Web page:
The language we have used in the area of assistive technology has changed over the years. The changes in terminology have represented the expansion of the definition, from one that only included prosthetics and orthotics, to one that now encompasses anything from a modified pencil to a high-tech customized computer system. The Technology-Related Assistance for Individuals with Disabilities Act of 1988 (PL 100- 407) describes an assistive technology device as "any item, piece of equipment, or product system whether acquired off the shelf, modified, or customized that is used to increase, maintain or improve functional capabilities of individuals with disabilities." In very basic terms, assistive technology can be thought of as products that assist in eliminating the effects of a disability or most simply as products that make life easier for persons with disabilities.
Some categories of Assistive Technology Aids and Devices are:
· Aids for Daily Living: Self-help aids for use in activities such as dressing, personal hygiene, bathing, home maintenance, and cooking.
· Mobility Aids: Standing/walking aids, transfer aids, wheelchairs and three-wheeled chairs, patient lifts.
· Educational and Vocational Aids: Computers, adaptive software and job modifications.
· Environmental Aids: Worksite/school design or modification, home modification, accessible architecture, adapted furniture, and environmental controls e.g., electronic switches or systems that help a person without mobility to control lights, telephones and appliances.
· Recreational Aids: Aids that help persons with disabilities to participate in activities like skiing, biking, boating etc.
· Communication Aids: Augmentative communication/speech aids, alarm systems, telephone communication aids, assistive listening devices, visual/reading aids.
· Seating and Positioning Aids: Modifications to wheelchairs and other seating that give greater stability to the body and reduction of pressure to the skin, e.g., modular seating, seat lifts and wheelchair cushions.
· Transportation Aids: Aids that give independence in personal transportation, such as hand-controls, car-top carriers, custom cars and vans, and child restraint systems.
Assistive technology provides creative solutions that enable individuals with disabilities to be more independent, productive, and integrated into the mainstream of society and community life. The benefits of assistive technology were first recognized by Congress in 1988 when it passed the Technology-Related Assistance for Individuals with Disabilities Act (PL 100-407), as amended in 1994 (also known as the Tech Act). Congress reiterated its intent to enable students with disabilities to be integrated into society through technology by incorporating the Tech Act definition of assistive technology into Parts B and H of the Individuals with Disabilities Education Act (IDEA) (PL 102-119). Therefore, any student eligible for Part B services is, by definition, eligible to receive assistive technology. PART B Regulations 34 CFR 300.5 and 300.6 distinguish between assistive technology devices and assistive technology services, and define them as follows: [section]300.5 Assistive technology device means any item, piece of equipment, or product system whether acquired commercially off the shelf, modified, or customized that is used to increase, maintain, or improve the functional capabilities of children with disabilities. [section]300.6 Assistive technology service means any service that directly assists a child with a disability in the selection, acquisition, or use of an assistive technology device. The term includes - -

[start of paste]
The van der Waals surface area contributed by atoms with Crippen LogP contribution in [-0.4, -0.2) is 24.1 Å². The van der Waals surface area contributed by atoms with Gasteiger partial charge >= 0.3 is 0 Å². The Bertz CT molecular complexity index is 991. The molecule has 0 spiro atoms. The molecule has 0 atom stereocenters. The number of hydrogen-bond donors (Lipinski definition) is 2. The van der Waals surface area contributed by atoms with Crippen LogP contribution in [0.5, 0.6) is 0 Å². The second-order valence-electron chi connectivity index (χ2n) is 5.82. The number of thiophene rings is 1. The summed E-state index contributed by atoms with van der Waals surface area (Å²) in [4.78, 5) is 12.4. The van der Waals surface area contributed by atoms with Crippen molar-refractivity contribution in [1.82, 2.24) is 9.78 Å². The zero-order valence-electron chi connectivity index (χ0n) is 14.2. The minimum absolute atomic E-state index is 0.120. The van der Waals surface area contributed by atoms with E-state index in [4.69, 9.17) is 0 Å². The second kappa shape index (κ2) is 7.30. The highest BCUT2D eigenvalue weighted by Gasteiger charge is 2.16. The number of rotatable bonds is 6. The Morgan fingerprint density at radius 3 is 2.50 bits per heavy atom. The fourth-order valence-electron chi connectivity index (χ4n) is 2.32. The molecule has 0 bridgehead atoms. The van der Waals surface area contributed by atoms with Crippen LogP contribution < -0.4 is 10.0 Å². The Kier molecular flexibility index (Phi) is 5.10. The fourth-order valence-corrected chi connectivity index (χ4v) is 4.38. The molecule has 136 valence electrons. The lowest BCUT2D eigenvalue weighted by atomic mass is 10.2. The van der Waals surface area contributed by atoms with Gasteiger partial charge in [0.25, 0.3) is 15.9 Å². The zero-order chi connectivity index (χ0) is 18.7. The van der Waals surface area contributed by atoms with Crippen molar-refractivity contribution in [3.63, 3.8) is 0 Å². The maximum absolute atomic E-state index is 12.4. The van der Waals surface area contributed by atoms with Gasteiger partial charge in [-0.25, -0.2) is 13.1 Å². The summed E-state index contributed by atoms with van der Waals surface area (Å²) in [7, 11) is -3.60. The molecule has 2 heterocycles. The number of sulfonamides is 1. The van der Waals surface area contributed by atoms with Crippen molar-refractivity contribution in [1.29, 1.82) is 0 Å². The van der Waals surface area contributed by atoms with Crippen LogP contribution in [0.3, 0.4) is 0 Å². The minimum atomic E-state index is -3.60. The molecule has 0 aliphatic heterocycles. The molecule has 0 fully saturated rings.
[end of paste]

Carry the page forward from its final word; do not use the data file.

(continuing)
(a) The evaluation of the needs of a child with a disability, including a functional evaluation of the child in the child’s customary environment;
(b) Purchasing, leasing or otherwise providing for the acquisition of assistive technology devices by children with disabilities;
(c) Selecting, designing, fitting, customizing, adapting, applying, retaining, repairing, or replacing assistive technology devices;
(d) Coordinating and using other therapies, interventions, or services with assistive technology devices, such as those associated with existing education and rehabilitation plans and programs;
(e) Training or technical assistance for a child with a disability or, if appropriate, that child’s family; and
(f) Training or technical assistance for professionals (including individuals providing education or rehabilitation services), employers, or other individuals who provide services to, or are otherwise substantially involved in the major life functions of children with disabilities.
Regulation [section]300.308 provides further clarification of a school district’s obligations with respect to assistive technology, and reads as follows:
[Section]300.308 Assistive Technology
Each public agency shall ensure that assistive technology devices or assistive technology services, or both, as those terms are defined in [section]300.5-300.6, are made available to a child with a disability if required as part of the child’s—
(a) Special education under [section]300.17;
(b) Related services under [section]300.16; or
(c) Supplementary aids and services under [section]300.550(b)(2).
Internet Resources, State of Mass., Dept. of Education; Public Domain